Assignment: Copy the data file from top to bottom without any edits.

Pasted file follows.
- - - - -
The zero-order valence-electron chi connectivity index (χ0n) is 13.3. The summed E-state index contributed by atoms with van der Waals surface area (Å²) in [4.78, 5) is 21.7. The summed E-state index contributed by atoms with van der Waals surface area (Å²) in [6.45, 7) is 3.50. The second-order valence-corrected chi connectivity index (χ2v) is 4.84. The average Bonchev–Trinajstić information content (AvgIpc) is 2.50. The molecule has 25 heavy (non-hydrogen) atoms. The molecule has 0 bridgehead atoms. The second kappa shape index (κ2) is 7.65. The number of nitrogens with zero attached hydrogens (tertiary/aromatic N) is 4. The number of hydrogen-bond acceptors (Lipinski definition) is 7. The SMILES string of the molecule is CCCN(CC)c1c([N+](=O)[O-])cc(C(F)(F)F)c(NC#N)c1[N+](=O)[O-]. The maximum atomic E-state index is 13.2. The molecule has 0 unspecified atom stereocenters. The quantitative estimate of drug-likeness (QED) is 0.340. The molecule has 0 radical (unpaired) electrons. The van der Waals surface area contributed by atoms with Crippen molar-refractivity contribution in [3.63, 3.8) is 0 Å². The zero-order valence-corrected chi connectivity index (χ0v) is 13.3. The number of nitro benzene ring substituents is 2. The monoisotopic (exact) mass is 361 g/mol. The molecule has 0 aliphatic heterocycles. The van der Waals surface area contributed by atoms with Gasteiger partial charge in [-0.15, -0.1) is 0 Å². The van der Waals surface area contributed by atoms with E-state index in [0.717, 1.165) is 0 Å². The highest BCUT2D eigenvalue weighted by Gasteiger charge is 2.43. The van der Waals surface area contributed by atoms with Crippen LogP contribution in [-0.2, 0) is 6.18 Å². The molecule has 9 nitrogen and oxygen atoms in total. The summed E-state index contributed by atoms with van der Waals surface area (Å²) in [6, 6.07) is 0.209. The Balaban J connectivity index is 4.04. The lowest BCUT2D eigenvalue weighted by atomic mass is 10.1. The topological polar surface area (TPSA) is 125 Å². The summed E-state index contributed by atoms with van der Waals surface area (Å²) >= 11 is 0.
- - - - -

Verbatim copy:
The zero-order valence-electron chi connectivity index (χ0n) is 13.3. The summed E-state index contributed by atoms with van der Waals surface area (Å²) in [4.78, 5) is 21.7. The summed E-state index contributed by atoms with van der Waals surface area (Å²) in [6.45, 7) is 3.50. The second-order valence-corrected chi connectivity index (χ2v) is 4.84. The average Bonchev–Trinajstić information content (AvgIpc) is 2.50. The molecule has 25 heavy (non-hydrogen) atoms. The molecule has 0 bridgehead atoms. The second kappa shape index (κ2) is 7.65. The number of nitrogens with zero attached hydrogens (tertiary/aromatic N) is 4. The number of hydrogen-bond acceptors (Lipinski definition) is 7. The SMILES string of the molecule is CCCN(CC)c1c([N+](=O)[O-])cc(C(F)(F)F)c(NC#N)c1[N+](=O)[O-]. The maximum atomic E-state index is 13.2. The molecule has 0 unspecified atom stereocenters. The quantitative estimate of drug-likeness (QED) is 0.340. The molecule has 0 radical (unpaired) electrons. The van der Waals surface area contributed by atoms with Crippen molar-refractivity contribution in [3.63, 3.8) is 0 Å². The zero-order valence-corrected chi connectivity index (χ0v) is 13.3. The number of nitro benzene ring substituents is 2. The monoisotopic (exact) mass is 361 g/mol. The molecule has 0 aliphatic heterocycles. The van der Waals surface area contributed by atoms with Gasteiger partial charge in [-0.15, -0.1) is 0 Å². The van der Waals surface area contributed by atoms with E-state index in [0.717, 1.165) is 0 Å². The highest BCUT2D eigenvalue weighted by Gasteiger charge is 2.43. The van der Waals surface area contributed by atoms with Crippen LogP contribution in [-0.2, 0) is 6.18 Å². The molecule has 9 nitrogen and oxygen atoms in total. The summed E-state index contributed by atoms with van der Waals surface area (Å²) in [6, 6.07) is 0.209. The Balaban J connectivity index is 4.04. The lowest BCUT2D eigenvalue weighted by atomic mass is 10.1. The topological polar surface area (TPSA) is 125 Å². The summed E-state index contributed by atoms with van der Waals surface area (Å²) >= 11 is 0.